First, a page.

“Together, we have worked diligently to cast a wider net, incorporating literature that students can more easily identify with, coming to grips with the diminishment of reading as a pastime and otherwise coming to terms with teaching the humanities in the twenty-first century,” she said. 

Ms. Bell’s students, too, left her with a meaningful legacy, she said.

“Students have helped to free me from ideas derived from static binaries,” she said. She added, “Class discussions have opened me up to appreciating the vast area between ideas we’re accustomed to seeing in opposition, like male and female, educated and uneducated, and lucky and unlucky. Seeing those shades of gray requires hard but valuable work.” 

For her next chapter, Ms. Bell plans to split her time between her home in Hyde Park and a home in Cody, Wyoming, where she and her husband have a house outside town, not far from the McCullough Peaks.

“Even after 38 years, I will miss the joy of being around the people here,” she said. “Still, it is time to focus on unread books, spending more time with friends and family, traveling and perhaps learning more about how to live, only minimally diminishing the natural diversity of flora and fauna in the biosphere.”

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About the Contributors
Clare McRoberts
Clare McRoberts, Features Editor
Clare McRoberts is a member of the Class of 2025 and serves as Features Editor. She began in the 2021-22 school year when she was a ninth grader. Other than writing for the Midway, she enjoys running, cooking, reading and painting. Awards: 2024 Scholastic Press Association of Chicago, news story, superior 2024 Scholastic Press Association of Chicago, opinion piece or column: superior 2024 Scholastic Press Association of Chicago, special coverage: (with Audrey Park and Sahana Unni) superior 2024 Scholastic Press Association of Chicago, broadcast feature: excellent 2024 Columbia Scholastic Press Association Gold Circle Award: Certificate of merit, personal opinion: off-campus issues, “It’s time to end legacy admissions” 2023 Journalism Education Association National Student Media Contests, San Francisco convention: Honorable mention, feature writing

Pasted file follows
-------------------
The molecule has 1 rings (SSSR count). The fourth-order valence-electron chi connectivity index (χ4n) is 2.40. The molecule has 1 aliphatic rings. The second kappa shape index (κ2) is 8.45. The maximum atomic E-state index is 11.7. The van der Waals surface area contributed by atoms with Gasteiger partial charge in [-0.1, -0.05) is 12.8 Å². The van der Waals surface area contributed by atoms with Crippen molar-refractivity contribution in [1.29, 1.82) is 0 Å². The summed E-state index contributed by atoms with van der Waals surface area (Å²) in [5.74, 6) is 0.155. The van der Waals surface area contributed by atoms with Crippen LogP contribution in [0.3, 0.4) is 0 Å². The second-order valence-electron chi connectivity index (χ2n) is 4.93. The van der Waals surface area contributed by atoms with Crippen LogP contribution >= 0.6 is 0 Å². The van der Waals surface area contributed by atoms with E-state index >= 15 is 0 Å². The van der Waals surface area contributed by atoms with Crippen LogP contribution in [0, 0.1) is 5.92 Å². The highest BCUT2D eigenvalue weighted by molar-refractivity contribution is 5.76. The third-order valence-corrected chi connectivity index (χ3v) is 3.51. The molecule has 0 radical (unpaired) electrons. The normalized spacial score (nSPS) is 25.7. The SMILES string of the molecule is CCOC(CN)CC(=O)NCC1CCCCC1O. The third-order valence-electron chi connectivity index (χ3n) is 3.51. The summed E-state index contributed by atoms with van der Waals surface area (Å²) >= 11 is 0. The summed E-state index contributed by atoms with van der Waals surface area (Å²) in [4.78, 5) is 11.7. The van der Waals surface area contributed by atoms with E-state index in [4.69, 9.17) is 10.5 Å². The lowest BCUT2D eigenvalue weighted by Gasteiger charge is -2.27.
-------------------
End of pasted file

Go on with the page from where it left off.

Jayna Rumble
Jayna Rumble, Adviser
Jayna Rumble, MJE, joined the journalism department at University of Chicago Laboratory High School in September 2019. At Lab, she advises U-High Photojournalism and the U-Highlights yearbook staff in addition to teaching Beginning Journalism. Previously, she advised publications and taught journalism and English classes at Troy (Michigan) High School. Before moving to Chicago, she held several roles for the Michigan Interscholastic Press Association, including the summer journalism workshop’s administrative office director as well as a trustee on that organization’s board of directors. Outside of school, she spends lots of time with her family and runs a family and lifestyle photography business.
  • 2018 Rising Star Award, Journalism Education Association
  • 2010 Future Teacher Scholarship Award, Journalism Education Association